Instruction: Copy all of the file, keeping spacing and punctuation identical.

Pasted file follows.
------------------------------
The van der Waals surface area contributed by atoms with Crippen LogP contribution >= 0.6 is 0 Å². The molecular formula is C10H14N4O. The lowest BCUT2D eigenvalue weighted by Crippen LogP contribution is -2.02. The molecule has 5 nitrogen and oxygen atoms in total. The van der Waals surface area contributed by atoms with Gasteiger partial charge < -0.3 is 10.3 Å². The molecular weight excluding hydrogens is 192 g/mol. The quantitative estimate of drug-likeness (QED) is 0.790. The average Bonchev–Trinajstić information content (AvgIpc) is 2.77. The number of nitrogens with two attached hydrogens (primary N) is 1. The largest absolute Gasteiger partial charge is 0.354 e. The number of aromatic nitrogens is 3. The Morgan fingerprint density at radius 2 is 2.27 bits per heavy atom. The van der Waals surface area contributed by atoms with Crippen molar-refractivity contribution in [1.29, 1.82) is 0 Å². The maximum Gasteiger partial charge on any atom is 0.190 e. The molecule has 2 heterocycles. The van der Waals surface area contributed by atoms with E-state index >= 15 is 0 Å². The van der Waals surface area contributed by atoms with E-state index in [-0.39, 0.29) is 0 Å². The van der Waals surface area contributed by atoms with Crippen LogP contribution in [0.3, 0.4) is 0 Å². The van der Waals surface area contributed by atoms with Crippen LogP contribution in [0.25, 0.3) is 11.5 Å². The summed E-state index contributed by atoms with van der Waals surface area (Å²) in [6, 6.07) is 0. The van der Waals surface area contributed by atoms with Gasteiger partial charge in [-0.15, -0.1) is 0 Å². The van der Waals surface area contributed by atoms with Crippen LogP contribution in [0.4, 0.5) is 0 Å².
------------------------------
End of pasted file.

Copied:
The van der Waals surface area contributed by atoms with Crippen LogP contribution >= 0.6 is 0 Å². The molecular formula is C10H14N4O. The lowest BCUT2D eigenvalue weighted by Crippen LogP contribution is -2.02. The molecule has 5 nitrogen and oxygen atoms in total. The van der Waals surface area contributed by atoms with Gasteiger partial charge < -0.3 is 10.3 Å². The molecular weight excluding hydrogens is 192 g/mol. The quantitative estimate of drug-likeness (QED) is 0.790. The average Bonchev–Trinajstić information content (AvgIpc) is 2.77. The number of nitrogens with two attached hydrogens (primary N) is 1. The largest absolute Gasteiger partial charge is 0.354 e. The number of aromatic nitrogens is 3. The Morgan fingerprint density at radius 2 is 2.27 bits per heavy atom. The van der Waals surface area contributed by atoms with Crippen molar-refractivity contribution in [1.29, 1.82) is 0 Å². The maximum Gasteiger partial charge on any atom is 0.190 e. The molecule has 2 heterocycles. The van der Waals surface area contributed by atoms with E-state index >= 15 is 0 Å². The van der Waals surface area contributed by atoms with E-state index in [-0.39, 0.29) is 0 Å². The van der Waals surface area contributed by atoms with Crippen LogP contribution in [0.3, 0.4) is 0 Å². The van der Waals surface area contributed by atoms with Crippen LogP contribution in [0.25, 0.3) is 11.5 Å². The summed E-state index contributed by atoms with van der Waals surface area (Å²) in [6, 6.07) is 0. The van der Waals surface area contributed by atoms with Gasteiger partial charge in [-0.15, -0.1) is 0 Å². The van der Waals surface area contributed by atoms with Crippen LogP contribution in [0.4, 0.5) is 0 Å².